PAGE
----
Many news sites including SE Florida’s Herald Tribune have carried this story about the dramatic reduction in lake levels in Lake Victoria:
At 27,000 square miles, the size of Ireland, Victoria is the greatest of Africa’s Great Lakes — the biggest freshwater body after Lake Superior. And it has dropped fast, at least six feet in the past three years, and by as much as a half-inch a day this year before November rains stabilized things.
The outflow through two hydroelectric dams at Jinja is part of the problem — a tiny part, says the Uganda government, or half the problem, say environmentalists. But much of what is happening to Victoria and other lakes across the heart of Africa is attributable to years of drought and rising temperatures, conditions that starve the lakes of inflowing water and evaporate more of the water they have.
And the African map abounds with other, less startling examples, from Lake Turkana in northern Kenya, getting half the inflow it once did, to the great Lake Tanganyika south of here, whose level dropped over five feet in five years.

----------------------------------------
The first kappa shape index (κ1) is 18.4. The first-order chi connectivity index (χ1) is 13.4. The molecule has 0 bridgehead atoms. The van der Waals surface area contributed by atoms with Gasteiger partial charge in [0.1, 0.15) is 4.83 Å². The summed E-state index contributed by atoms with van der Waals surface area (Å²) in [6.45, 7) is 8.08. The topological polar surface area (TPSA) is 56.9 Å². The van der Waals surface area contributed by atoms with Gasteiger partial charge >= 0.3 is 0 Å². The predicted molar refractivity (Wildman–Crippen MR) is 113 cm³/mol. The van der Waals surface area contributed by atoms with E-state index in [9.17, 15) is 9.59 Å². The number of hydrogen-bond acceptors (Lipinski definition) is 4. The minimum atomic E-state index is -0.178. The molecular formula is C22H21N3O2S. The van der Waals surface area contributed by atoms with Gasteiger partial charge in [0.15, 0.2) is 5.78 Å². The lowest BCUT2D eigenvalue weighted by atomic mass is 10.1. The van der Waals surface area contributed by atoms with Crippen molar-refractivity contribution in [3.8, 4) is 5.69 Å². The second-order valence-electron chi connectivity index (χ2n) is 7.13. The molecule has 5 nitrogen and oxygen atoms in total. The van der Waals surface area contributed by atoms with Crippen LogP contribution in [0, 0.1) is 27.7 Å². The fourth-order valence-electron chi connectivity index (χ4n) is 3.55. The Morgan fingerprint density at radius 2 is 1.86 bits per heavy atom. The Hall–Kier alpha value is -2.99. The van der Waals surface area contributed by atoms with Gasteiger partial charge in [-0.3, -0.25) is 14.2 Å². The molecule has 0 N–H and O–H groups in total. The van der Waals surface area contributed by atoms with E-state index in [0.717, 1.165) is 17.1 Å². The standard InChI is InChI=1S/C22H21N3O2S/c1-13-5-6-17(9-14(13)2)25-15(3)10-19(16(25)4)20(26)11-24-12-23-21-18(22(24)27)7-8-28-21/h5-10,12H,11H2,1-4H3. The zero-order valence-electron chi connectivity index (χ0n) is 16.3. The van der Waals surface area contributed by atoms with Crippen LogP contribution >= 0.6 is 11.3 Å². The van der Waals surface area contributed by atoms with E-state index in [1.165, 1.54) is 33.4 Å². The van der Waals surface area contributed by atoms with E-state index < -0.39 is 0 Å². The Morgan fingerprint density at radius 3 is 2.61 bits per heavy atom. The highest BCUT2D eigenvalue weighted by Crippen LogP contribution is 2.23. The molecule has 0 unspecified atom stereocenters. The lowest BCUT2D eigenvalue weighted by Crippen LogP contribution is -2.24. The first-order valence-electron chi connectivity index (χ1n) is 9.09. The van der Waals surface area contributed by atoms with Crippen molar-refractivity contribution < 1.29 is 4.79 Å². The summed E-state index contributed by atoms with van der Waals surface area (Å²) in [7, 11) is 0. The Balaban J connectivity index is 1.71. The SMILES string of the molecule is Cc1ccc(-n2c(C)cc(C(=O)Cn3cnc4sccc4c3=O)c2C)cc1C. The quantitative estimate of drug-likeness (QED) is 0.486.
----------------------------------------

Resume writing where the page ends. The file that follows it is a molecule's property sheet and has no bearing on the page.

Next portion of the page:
Each troubled lake is a complex story.
There are 30 million people living in the Lake Victoria basin, about the same that live in the Great Lakes basin (33 million). Like our Great Lakes basin, Lake Victoria is a vital source — of livelihoods and food, of water, of transportation, of electric power.
Read the whole story for an examination of causes. You’ll find the usual ones in the list: hydroelectric dams, irrigation, and water diversions. There’s also climate change discussed for about a third of the article and that’s too bad. Climate change is too often used as an excuse for not taking action; i.e., it’s the weather, we can’t do anything about that, let’s just watch the lake dry up. It would be too bad if local initiatives to stem the drastic water loss were delayed.
Think globally but act locally!
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